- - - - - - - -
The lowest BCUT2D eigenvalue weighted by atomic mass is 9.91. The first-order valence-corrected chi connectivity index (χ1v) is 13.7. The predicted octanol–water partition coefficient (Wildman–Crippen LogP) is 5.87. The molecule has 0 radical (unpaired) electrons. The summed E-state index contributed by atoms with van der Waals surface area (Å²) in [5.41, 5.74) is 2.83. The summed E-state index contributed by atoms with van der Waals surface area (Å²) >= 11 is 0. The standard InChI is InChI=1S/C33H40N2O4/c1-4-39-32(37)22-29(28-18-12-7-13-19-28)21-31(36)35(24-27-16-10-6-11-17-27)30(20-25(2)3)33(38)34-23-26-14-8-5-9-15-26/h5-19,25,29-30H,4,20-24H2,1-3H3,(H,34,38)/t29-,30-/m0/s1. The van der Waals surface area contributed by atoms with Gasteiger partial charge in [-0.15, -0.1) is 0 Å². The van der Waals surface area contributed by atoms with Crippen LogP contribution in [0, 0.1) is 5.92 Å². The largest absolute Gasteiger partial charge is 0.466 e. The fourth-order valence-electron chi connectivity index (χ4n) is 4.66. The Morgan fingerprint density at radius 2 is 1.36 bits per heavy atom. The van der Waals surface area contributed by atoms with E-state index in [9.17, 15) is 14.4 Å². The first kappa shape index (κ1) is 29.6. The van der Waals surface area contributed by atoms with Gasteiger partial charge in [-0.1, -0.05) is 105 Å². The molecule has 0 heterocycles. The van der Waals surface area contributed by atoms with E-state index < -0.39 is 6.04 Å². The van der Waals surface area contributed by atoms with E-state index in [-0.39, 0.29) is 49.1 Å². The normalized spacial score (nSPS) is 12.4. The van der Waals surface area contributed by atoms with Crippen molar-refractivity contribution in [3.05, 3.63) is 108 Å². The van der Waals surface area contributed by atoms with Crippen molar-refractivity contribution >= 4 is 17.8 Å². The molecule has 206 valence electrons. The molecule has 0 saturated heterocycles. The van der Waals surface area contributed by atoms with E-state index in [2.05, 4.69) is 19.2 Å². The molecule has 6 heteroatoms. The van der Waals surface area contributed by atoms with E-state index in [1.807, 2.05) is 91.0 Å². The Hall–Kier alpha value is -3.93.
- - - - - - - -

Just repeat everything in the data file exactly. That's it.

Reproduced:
The lowest BCUT2D eigenvalue weighted by atomic mass is 9.91. The first-order valence-corrected chi connectivity index (χ1v) is 13.7. The predicted octanol–water partition coefficient (Wildman–Crippen LogP) is 5.87. The molecule has 0 radical (unpaired) electrons. The summed E-state index contributed by atoms with van der Waals surface area (Å²) in [5.41, 5.74) is 2.83. The summed E-state index contributed by atoms with van der Waals surface area (Å²) >= 11 is 0. The standard InChI is InChI=1S/C33H40N2O4/c1-4-39-32(37)22-29(28-18-12-7-13-19-28)21-31(36)35(24-27-16-10-6-11-17-27)30(20-25(2)3)33(38)34-23-26-14-8-5-9-15-26/h5-19,25,29-30H,4,20-24H2,1-3H3,(H,34,38)/t29-,30-/m0/s1. The van der Waals surface area contributed by atoms with Gasteiger partial charge in [-0.15, -0.1) is 0 Å². The van der Waals surface area contributed by atoms with Crippen LogP contribution in [0, 0.1) is 5.92 Å². The largest absolute Gasteiger partial charge is 0.466 e. The fourth-order valence-electron chi connectivity index (χ4n) is 4.66. The Morgan fingerprint density at radius 2 is 1.36 bits per heavy atom. The van der Waals surface area contributed by atoms with E-state index in [9.17, 15) is 14.4 Å². The first kappa shape index (κ1) is 29.6. The van der Waals surface area contributed by atoms with Gasteiger partial charge in [-0.1, -0.05) is 105 Å². The molecule has 0 heterocycles. The van der Waals surface area contributed by atoms with E-state index < -0.39 is 6.04 Å². The van der Waals surface area contributed by atoms with E-state index in [-0.39, 0.29) is 49.1 Å². The normalized spacial score (nSPS) is 12.4. The van der Waals surface area contributed by atoms with Crippen molar-refractivity contribution in [3.05, 3.63) is 108 Å². The van der Waals surface area contributed by atoms with Crippen molar-refractivity contribution >= 4 is 17.8 Å². The molecule has 206 valence electrons. The molecule has 0 saturated heterocycles. The van der Waals surface area contributed by atoms with E-state index in [2.05, 4.69) is 19.2 Å². The molecule has 6 heteroatoms. The van der Waals surface area contributed by atoms with E-state index in [1.807, 2.05) is 91.0 Å². The Hall–Kier alpha value is -3.93.